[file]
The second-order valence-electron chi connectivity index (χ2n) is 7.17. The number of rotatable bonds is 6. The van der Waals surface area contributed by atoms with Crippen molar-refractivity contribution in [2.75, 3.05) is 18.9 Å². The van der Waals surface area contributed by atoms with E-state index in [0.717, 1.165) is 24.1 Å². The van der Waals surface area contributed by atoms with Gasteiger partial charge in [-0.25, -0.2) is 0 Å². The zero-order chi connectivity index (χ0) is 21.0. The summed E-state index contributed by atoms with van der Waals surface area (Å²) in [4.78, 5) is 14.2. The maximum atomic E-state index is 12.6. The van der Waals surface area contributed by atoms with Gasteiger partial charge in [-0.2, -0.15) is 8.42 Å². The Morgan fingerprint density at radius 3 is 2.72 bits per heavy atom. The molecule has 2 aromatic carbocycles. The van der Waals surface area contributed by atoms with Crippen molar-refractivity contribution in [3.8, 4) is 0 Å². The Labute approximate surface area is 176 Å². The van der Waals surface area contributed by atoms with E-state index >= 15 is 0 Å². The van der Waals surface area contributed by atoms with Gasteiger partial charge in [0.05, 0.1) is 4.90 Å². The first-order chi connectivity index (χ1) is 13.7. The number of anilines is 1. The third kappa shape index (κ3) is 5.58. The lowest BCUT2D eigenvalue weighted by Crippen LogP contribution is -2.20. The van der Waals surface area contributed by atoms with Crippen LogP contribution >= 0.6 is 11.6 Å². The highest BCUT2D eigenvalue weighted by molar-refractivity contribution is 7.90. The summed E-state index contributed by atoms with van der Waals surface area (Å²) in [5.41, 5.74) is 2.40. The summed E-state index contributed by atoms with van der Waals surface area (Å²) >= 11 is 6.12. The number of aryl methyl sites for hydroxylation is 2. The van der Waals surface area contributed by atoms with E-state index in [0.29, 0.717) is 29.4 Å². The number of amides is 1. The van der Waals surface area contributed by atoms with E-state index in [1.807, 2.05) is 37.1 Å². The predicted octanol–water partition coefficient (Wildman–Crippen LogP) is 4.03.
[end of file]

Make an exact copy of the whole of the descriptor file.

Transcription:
The second-order valence-electron chi connectivity index (χ2n) is 7.17. The number of rotatable bonds is 6. The van der Waals surface area contributed by atoms with Crippen molar-refractivity contribution in [2.75, 3.05) is 18.9 Å². The van der Waals surface area contributed by atoms with E-state index in [0.717, 1.165) is 24.1 Å². The van der Waals surface area contributed by atoms with Gasteiger partial charge in [-0.25, -0.2) is 0 Å². The zero-order chi connectivity index (χ0) is 21.0. The summed E-state index contributed by atoms with van der Waals surface area (Å²) in [4.78, 5) is 14.2. The maximum atomic E-state index is 12.6. The van der Waals surface area contributed by atoms with Gasteiger partial charge in [-0.2, -0.15) is 8.42 Å². The Morgan fingerprint density at radius 3 is 2.72 bits per heavy atom. The molecule has 2 aromatic carbocycles. The van der Waals surface area contributed by atoms with Crippen molar-refractivity contribution in [3.8, 4) is 0 Å². The Labute approximate surface area is 176 Å². The van der Waals surface area contributed by atoms with E-state index >= 15 is 0 Å². The van der Waals surface area contributed by atoms with Gasteiger partial charge in [0.05, 0.1) is 4.90 Å². The first-order chi connectivity index (χ1) is 13.7. The number of anilines is 1. The third kappa shape index (κ3) is 5.58. The lowest BCUT2D eigenvalue weighted by Crippen LogP contribution is -2.20. The van der Waals surface area contributed by atoms with Crippen LogP contribution >= 0.6 is 11.6 Å². The highest BCUT2D eigenvalue weighted by molar-refractivity contribution is 7.90. The summed E-state index contributed by atoms with van der Waals surface area (Å²) in [5.41, 5.74) is 2.40. The summed E-state index contributed by atoms with van der Waals surface area (Å²) >= 11 is 6.12. The number of aryl methyl sites for hydroxylation is 2. The van der Waals surface area contributed by atoms with E-state index in [0.29, 0.717) is 29.4 Å². The number of amides is 1. The van der Waals surface area contributed by atoms with E-state index in [1.807, 2.05) is 37.1 Å². The predicted octanol–water partition coefficient (Wildman–Crippen LogP) is 4.03.